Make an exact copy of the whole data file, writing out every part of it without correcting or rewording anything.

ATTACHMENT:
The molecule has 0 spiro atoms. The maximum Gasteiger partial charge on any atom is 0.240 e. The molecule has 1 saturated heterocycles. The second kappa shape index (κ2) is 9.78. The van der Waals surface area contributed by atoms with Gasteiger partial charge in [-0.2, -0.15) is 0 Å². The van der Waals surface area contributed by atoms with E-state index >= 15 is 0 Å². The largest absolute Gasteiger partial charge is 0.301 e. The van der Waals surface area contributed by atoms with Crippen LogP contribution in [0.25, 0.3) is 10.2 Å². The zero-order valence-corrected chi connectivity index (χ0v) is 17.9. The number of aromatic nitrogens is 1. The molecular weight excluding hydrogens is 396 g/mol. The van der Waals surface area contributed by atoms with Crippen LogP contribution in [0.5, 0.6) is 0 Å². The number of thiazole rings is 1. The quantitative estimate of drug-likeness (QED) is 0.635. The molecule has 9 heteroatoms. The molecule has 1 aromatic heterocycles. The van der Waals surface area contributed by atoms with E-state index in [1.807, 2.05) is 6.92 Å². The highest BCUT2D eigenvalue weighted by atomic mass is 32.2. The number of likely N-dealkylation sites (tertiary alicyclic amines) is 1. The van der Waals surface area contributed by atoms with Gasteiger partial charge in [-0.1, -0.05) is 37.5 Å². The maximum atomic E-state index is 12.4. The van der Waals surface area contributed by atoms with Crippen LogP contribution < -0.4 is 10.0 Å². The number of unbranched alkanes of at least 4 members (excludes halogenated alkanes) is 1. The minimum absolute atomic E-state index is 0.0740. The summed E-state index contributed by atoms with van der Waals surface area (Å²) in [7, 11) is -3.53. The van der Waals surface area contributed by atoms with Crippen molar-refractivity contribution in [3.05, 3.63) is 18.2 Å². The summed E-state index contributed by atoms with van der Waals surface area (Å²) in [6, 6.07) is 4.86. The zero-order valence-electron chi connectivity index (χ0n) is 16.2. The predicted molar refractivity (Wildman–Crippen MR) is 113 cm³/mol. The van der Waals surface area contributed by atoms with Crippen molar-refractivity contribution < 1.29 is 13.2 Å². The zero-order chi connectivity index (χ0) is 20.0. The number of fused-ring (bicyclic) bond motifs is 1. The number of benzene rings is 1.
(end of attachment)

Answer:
The molecule has 0 spiro atoms. The maximum Gasteiger partial charge on any atom is 0.240 e. The molecule has 1 saturated heterocycles. The second kappa shape index (κ2) is 9.78. The van der Waals surface area contributed by atoms with Gasteiger partial charge in [-0.2, -0.15) is 0 Å². The van der Waals surface area contributed by atoms with E-state index >= 15 is 0 Å². The largest absolute Gasteiger partial charge is 0.301 e. The van der Waals surface area contributed by atoms with Crippen LogP contribution in [0.25, 0.3) is 10.2 Å². The zero-order valence-corrected chi connectivity index (χ0v) is 17.9. The number of aromatic nitrogens is 1. The molecular weight excluding hydrogens is 396 g/mol. The van der Waals surface area contributed by atoms with Crippen LogP contribution in [0.5, 0.6) is 0 Å². The number of thiazole rings is 1. The quantitative estimate of drug-likeness (QED) is 0.635. The molecule has 9 heteroatoms. The molecule has 1 aromatic heterocycles. The van der Waals surface area contributed by atoms with E-state index in [1.807, 2.05) is 6.92 Å². The highest BCUT2D eigenvalue weighted by atomic mass is 32.2. The number of likely N-dealkylation sites (tertiary alicyclic amines) is 1. The van der Waals surface area contributed by atoms with Gasteiger partial charge in [-0.1, -0.05) is 37.5 Å². The maximum atomic E-state index is 12.4. The van der Waals surface area contributed by atoms with Crippen LogP contribution < -0.4 is 10.0 Å². The number of unbranched alkanes of at least 4 members (excludes halogenated alkanes) is 1. The minimum absolute atomic E-state index is 0.0740. The summed E-state index contributed by atoms with van der Waals surface area (Å²) in [7, 11) is -3.53. The van der Waals surface area contributed by atoms with Crippen molar-refractivity contribution in [3.05, 3.63) is 18.2 Å². The summed E-state index contributed by atoms with van der Waals surface area (Å²) in [6, 6.07) is 4.86. The zero-order valence-electron chi connectivity index (χ0n) is 16.2. The predicted molar refractivity (Wildman–Crippen MR) is 113 cm³/mol. The van der Waals surface area contributed by atoms with Crippen molar-refractivity contribution < 1.29 is 13.2 Å². The zero-order chi connectivity index (χ0) is 20.0. The number of fused-ring (bicyclic) bond motifs is 1. The number of benzene rings is 1.